My job as president of a travel company affords me the opportunity to see travel trends first-hand, as bookings to different destinations rise and fall with the times. The most recent trend I've come across? Bookings to Greece are in a terrible slump. In my opinion, this unfortunate situation is due to the perception that Greece is in chaos, rather than Greece actually being in chaos.
While it's true that the Greek economy is in shambles and there is a great deal of turmoil politically (elections last month were considered to be an important referendum on the future of the Euro), it is absolutely not true that Greece, the destination that everyone knows and loves, is in chaos. And it is really unfortunate that the travel media has not stepped up to take a stand on precisely this point.
Greece is not going through an "Arab spring" type of event. For the most part, demonstrations in Greece have been against the draconian economic measures taken by the government to save the nation from bankruptcy. Greek people are not demonstrating in the streets against an army, unwilling to cede power, shooting, and otherwise causing mayhem.
On the contrary, Greece is still the magnificently beautiful country that is our cradle of Western civilization. On any given day, there are more fascinating things to see and do in Greece than in most other destinations around the world. There is history, archeology, gorgeous scenery, romance, music, warm and welcoming people, fabulous food and wine, and just about every type of distraction you might desire.
None of this, not a single thing, has been sidelined due to the Greek economic mess. So why, I ask, in light of the huge reductions in prices that Greek travel providers are desperately offering to try and lure reluctant travelers back, are we not visiting Greece?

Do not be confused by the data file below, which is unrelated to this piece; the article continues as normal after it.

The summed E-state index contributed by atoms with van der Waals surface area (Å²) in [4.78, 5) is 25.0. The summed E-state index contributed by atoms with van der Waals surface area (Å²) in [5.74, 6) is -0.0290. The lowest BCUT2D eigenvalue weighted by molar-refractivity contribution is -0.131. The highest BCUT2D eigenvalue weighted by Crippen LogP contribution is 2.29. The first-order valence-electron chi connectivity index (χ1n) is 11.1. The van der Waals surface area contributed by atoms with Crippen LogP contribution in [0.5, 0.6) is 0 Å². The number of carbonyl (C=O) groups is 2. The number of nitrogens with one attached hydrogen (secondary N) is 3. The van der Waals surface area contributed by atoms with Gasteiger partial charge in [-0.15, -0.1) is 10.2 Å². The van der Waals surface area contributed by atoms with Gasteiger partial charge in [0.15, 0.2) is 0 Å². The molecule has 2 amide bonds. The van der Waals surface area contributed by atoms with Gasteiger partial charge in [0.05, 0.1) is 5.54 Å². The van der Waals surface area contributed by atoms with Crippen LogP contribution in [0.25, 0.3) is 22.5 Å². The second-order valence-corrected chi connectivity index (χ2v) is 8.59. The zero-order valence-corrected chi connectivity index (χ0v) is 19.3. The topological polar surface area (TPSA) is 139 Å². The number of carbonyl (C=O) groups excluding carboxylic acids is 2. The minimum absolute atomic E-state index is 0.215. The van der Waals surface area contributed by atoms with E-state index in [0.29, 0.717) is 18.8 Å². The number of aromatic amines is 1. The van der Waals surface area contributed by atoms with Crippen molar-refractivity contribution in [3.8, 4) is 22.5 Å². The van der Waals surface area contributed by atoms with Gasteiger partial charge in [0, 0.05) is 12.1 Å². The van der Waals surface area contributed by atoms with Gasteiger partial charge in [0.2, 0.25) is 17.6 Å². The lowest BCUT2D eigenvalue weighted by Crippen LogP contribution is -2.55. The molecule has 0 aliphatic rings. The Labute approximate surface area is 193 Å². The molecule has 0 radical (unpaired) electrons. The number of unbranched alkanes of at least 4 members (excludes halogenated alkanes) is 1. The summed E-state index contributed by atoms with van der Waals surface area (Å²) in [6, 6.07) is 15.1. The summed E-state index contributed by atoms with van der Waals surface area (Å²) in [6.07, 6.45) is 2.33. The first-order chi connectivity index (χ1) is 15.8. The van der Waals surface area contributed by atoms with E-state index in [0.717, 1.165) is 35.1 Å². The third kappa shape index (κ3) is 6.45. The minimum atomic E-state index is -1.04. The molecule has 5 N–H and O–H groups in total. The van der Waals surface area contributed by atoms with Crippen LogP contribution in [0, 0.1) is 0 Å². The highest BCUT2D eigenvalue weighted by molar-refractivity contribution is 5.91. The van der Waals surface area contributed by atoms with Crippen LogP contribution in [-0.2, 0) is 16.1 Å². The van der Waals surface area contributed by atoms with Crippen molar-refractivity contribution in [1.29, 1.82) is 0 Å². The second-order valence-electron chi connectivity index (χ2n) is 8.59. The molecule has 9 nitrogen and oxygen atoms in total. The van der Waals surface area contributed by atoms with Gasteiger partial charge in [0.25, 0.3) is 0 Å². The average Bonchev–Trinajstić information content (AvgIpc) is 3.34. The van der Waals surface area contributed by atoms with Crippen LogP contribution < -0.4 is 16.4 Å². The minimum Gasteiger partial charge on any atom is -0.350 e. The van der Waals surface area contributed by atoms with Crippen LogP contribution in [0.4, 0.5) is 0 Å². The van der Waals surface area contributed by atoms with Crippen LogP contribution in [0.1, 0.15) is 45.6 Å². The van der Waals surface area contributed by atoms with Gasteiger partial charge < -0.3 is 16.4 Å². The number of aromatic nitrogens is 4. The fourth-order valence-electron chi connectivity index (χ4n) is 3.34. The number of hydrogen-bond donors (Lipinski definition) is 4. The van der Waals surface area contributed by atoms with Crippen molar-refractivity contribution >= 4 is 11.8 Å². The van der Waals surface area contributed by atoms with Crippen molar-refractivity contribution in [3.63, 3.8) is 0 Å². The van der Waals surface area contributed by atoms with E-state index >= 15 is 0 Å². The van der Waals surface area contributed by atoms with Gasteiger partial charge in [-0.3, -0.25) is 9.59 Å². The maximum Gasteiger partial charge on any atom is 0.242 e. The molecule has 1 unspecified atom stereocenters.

I return to the idea of the perception that the country is a mess. As a result, the distinction between economic mess and violent revolution is not clear, and travelers don't feel safe to travel there. The travel media has a great deal of power to correct errors in perception and help restore the image of Greece as a perfect destination for a summer vacation.
Where are the articles explaining the difference between economic problems and war? Where are the travel writers who can easily hop over and view things for themselves? Why aren't they doing precisely that, and then reporting the true state of the country in their articles, Twitter feeds, and Facebook pages?
The sad irony is that the more we stay away, the more the economic crisis deepens, because make no mistake -- tourism is a very, very big deal to Greece.
Next week, Eli and Aileen Fink, our CFO and Operations Manager at Friendly Planet Travel respectively, are taking their two young daughters on a vacation to Greece. They are not being cavalier with their daughters' or their own well-being. Rather, they are taking advantage of a great opportunity to visit a place that provides plenty of interesting activities for their entire family, including a 12-year old mythology expert and a nine-year-old fashionista.
When they get back from their trip, they'll report on conditions in Greece as they found them. Personally, as a grandmother who is also not a risk-taker with precious granddaughters, I truly doubt they'll have anything to report other than "a wonderful time was had by all."
In the meantime, on behalf of all the people in the Greek tourism industry who are struggling with a double crisis -- their nation's bankruptcy and the travel industry's implosion -- I ask everyone who is still thinking of where to go this summer to consider -- or reconsider -- Greece. You won't be sorry.
A form of this blog post originally appeared on blog.FriendlyPlanet.com.